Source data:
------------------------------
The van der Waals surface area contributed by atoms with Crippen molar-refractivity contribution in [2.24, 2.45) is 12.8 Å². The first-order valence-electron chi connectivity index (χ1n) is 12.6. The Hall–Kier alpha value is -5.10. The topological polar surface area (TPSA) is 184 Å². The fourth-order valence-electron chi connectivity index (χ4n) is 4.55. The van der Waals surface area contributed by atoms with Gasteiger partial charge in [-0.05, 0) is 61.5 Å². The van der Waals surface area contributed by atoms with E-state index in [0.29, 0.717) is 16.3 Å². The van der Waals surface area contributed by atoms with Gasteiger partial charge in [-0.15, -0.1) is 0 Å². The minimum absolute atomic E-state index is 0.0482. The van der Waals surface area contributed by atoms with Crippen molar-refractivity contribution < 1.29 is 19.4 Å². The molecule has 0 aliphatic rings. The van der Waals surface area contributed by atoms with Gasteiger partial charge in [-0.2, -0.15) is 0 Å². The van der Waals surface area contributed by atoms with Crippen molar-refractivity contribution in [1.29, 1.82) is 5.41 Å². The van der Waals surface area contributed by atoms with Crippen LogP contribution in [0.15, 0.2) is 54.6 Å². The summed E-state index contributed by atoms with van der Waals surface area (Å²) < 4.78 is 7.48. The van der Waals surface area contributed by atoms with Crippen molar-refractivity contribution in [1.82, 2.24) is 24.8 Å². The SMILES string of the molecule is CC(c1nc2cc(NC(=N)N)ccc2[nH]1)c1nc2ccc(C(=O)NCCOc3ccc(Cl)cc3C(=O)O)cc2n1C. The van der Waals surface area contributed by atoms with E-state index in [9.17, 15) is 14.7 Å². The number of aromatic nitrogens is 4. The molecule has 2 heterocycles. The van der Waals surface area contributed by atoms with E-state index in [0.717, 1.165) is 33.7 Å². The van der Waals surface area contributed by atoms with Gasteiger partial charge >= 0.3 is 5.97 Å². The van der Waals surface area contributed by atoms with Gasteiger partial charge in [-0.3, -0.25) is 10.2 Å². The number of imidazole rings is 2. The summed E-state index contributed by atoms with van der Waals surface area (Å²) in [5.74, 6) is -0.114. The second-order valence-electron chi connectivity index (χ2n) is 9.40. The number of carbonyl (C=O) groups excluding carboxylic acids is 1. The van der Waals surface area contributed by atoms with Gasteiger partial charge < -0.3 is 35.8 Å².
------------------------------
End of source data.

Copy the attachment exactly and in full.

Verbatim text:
The van der Waals surface area contributed by atoms with Crippen molar-refractivity contribution in [2.24, 2.45) is 12.8 Å². The first-order valence-electron chi connectivity index (χ1n) is 12.6. The Hall–Kier alpha value is -5.10. The topological polar surface area (TPSA) is 184 Å². The fourth-order valence-electron chi connectivity index (χ4n) is 4.55. The van der Waals surface area contributed by atoms with Gasteiger partial charge in [-0.05, 0) is 61.5 Å². The van der Waals surface area contributed by atoms with E-state index in [0.29, 0.717) is 16.3 Å². The van der Waals surface area contributed by atoms with Gasteiger partial charge in [-0.15, -0.1) is 0 Å². The minimum absolute atomic E-state index is 0.0482. The van der Waals surface area contributed by atoms with Crippen molar-refractivity contribution < 1.29 is 19.4 Å². The molecule has 0 aliphatic rings. The van der Waals surface area contributed by atoms with Gasteiger partial charge in [-0.2, -0.15) is 0 Å². The van der Waals surface area contributed by atoms with Crippen molar-refractivity contribution in [1.29, 1.82) is 5.41 Å². The van der Waals surface area contributed by atoms with Crippen LogP contribution in [0.15, 0.2) is 54.6 Å². The summed E-state index contributed by atoms with van der Waals surface area (Å²) < 4.78 is 7.48. The van der Waals surface area contributed by atoms with Crippen molar-refractivity contribution in [1.82, 2.24) is 24.8 Å². The SMILES string of the molecule is CC(c1nc2cc(NC(=N)N)ccc2[nH]1)c1nc2ccc(C(=O)NCCOc3ccc(Cl)cc3C(=O)O)cc2n1C. The van der Waals surface area contributed by atoms with E-state index in [9.17, 15) is 14.7 Å². The number of aromatic nitrogens is 4. The molecule has 2 heterocycles. The van der Waals surface area contributed by atoms with E-state index in [0.717, 1.165) is 33.7 Å². The van der Waals surface area contributed by atoms with Gasteiger partial charge >= 0.3 is 5.97 Å². The van der Waals surface area contributed by atoms with Gasteiger partial charge in [-0.3, -0.25) is 10.2 Å². The number of imidazole rings is 2. The summed E-state index contributed by atoms with van der Waals surface area (Å²) in [5.74, 6) is -0.114. The second-order valence-electron chi connectivity index (χ2n) is 9.40. The number of carbonyl (C=O) groups excluding carboxylic acids is 1. The van der Waals surface area contributed by atoms with Gasteiger partial charge < -0.3 is 35.8 Å².